Postings by Atlas

GO!

(Page 1 of 3: Viewing entries 1 to 10)  
Page Links: 1  2  3  

Behavior & Training > Dangerous and capable. Severe aggression help.
Atlas

I'm a hot mess.
 
 
Barked: Sun Nov 25, '12 12:55pm PST 
Sequoyah- Thank you, that does make me feel better. I've been feeling anxious about his future evaluation after reading about several dogs that were evaluated as unable to be rehabilitated.

Selli- I don't know about the shot, but the vet also gave us pills that he has been on, which I know are prednisone. I did not know that about the steroid, it is certainly more food for thought, especially with all the thanksgiving food around and his lack of his favorite doggie treats since we are monitoring his food intake for allergies. Maybe we can give him a bit more than usual while he is on the drug.

I just want to thank everyone again. Even just being able to discuss this is doing wonders for my sanity.
[notify]
» There has since been -4 posts. Last posting by Dogster HQ, Nov 26 11:18 am

Behavior & Training > Dangerous and capable. Severe aggression help.
Atlas

I'm a hot mess.
 
 
Barked: Sun Nov 25, '12 10:56am PST 
Selli- Thank you!

After reading your post and doing some quiet reflecting, I realized I'm an idiot- his changing sleeping spots Wednesday, the odd attack on Thursday, the tension I've been feeling since then- duh! It started after the allergic reaction, when we took him to the vet and had to give him the shot- he was muzzled, but while he was being hovered over to be observed to make sure he didn't have any negative reaction to the shot, he had a violent outburst, to no surprise what with being afraid and uncomfortable from the itching, pain and drugs. The chemicals are probably still hanging around since then- especially with Thanksgiving two days after it happened with more people around than usual and the scent of Turkey in the air all day. I need to learn to stop telling myself 'maybe its in my head.' I'm going to inform the rest of my family at once to use utmost caution the next few days.
[notify]
» There has since been -1 posts. Last posting by Dogster HQ, Nov 26 11:18 am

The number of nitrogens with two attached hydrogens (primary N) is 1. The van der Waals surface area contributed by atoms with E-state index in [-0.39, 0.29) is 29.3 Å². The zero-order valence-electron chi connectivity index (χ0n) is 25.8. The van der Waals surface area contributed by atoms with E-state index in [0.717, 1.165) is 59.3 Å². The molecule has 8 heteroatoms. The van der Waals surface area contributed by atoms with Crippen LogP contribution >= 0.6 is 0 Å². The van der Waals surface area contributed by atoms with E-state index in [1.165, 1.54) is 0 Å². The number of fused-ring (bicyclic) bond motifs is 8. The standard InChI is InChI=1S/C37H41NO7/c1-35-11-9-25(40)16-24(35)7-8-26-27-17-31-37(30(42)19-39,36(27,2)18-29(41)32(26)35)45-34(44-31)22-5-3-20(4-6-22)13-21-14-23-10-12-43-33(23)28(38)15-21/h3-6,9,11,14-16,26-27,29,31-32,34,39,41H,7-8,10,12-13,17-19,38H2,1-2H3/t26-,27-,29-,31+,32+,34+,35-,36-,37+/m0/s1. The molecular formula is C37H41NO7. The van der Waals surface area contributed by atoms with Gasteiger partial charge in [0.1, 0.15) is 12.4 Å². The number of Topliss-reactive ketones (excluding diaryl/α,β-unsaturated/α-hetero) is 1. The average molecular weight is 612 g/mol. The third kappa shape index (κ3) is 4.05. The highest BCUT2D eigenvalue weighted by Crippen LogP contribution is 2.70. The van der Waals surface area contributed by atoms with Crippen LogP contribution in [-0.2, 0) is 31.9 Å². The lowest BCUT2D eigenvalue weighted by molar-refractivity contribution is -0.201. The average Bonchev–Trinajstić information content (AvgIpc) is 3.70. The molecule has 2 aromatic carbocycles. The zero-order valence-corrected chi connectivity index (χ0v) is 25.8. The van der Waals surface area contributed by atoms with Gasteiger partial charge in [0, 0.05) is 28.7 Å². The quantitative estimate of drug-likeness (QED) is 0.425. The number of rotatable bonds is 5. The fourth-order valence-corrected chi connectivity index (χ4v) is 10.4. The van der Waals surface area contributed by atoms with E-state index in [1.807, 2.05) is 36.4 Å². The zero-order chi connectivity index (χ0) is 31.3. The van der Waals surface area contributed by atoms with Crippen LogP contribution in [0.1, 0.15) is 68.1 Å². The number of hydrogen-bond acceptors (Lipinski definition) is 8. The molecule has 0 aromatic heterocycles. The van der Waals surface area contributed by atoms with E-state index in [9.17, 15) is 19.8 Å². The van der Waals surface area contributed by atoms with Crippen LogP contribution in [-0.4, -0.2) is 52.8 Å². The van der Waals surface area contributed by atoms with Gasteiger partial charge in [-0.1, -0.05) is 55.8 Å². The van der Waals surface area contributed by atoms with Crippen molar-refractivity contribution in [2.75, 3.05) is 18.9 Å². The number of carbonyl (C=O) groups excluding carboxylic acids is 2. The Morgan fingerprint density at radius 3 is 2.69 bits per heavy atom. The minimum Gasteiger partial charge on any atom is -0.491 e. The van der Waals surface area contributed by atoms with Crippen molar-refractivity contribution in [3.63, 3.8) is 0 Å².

Behavior & Training > Dangerous and capable. Severe aggression help.

Atlas

I'm a hot mess.
 
 
Barked: Sun Nov 25, '12 8:16am PST 
Hello everyone, this is the list of professionals I am currently planning to contact:

Brian Hendricks
Dr. Overall
Ali of Great Comapions
Jolanta Benal

A lot of specific info about these two for consultations here:
Dr. Bergman (http://www.keystoneveterinarybehavior.com/site/view/188071_Appointm ents.pml)
Unfortuantely we do live mroe than 30 minutes from Villanova, but we'll see...

Dr Reisner (http://www.reisnervetbehavior.com/services/veterinary-behavior-clin ic/behavior-consulting.php)


I am uncertain about contacting Dr. Overall as the main site I can find attached to her name is focused on research for herding type dogs; I cannot find any information about her currently doing private training/evaluations. I'm also having trouble finding contact information/general information about Jolanta Benal, as opposed to finding a lot of articles written by her. If anyone can provide those, that would be great.

I am a bit worried about the descriptions of the veterinary behaviorists consultations. Its difficult to have faith that someone can view a dog for two hours, and from that provide me with instructions to work with Atlas myself. I will still be contacting them.

Brandi- Thank you for those links, unfortunately their website doesn't provide any information about hiring them for private training, and access to their forums is paid membership only. In the Contact Us section, they emphasize that it is a self-help site for paying members, so I am unsure how to pursue them for private training/see where they are located. Also, don't worry about before, I know you were just defending yourself.

Some small updates and some more specifics about his behavior. Yesterday, Atlas found his way into a trash can and almost swallowed a turkey bone. Fortunately, he didn't. My older brother was walking to the stairs of the basement and heard the shuffling of the trash and assumed immediately what was happening. He gave a shout and started down the stairs, and Atlas came to the bottom of the stairs and started growling- guarding the basement. My older brother called to my parents and as Atlas headed up the stairs, my dad ran down, grabbed his jaw and immediately shoved his arm down it, grabbing the bone from his throat. Usually, we only put food in the kitchen trashcan, which has a lid, but my older brother was eating downstairs and I suppose he wasn't thinking. I am glad no one got hurt. I suppose, its difficult to attack when someone's hand and arm are already shoved inside your mouth. But this is a perfect example of never say never say never and why I need to be able to muzzle him in the interim of getting professional help here, especially in case he needs to be run to the vet's.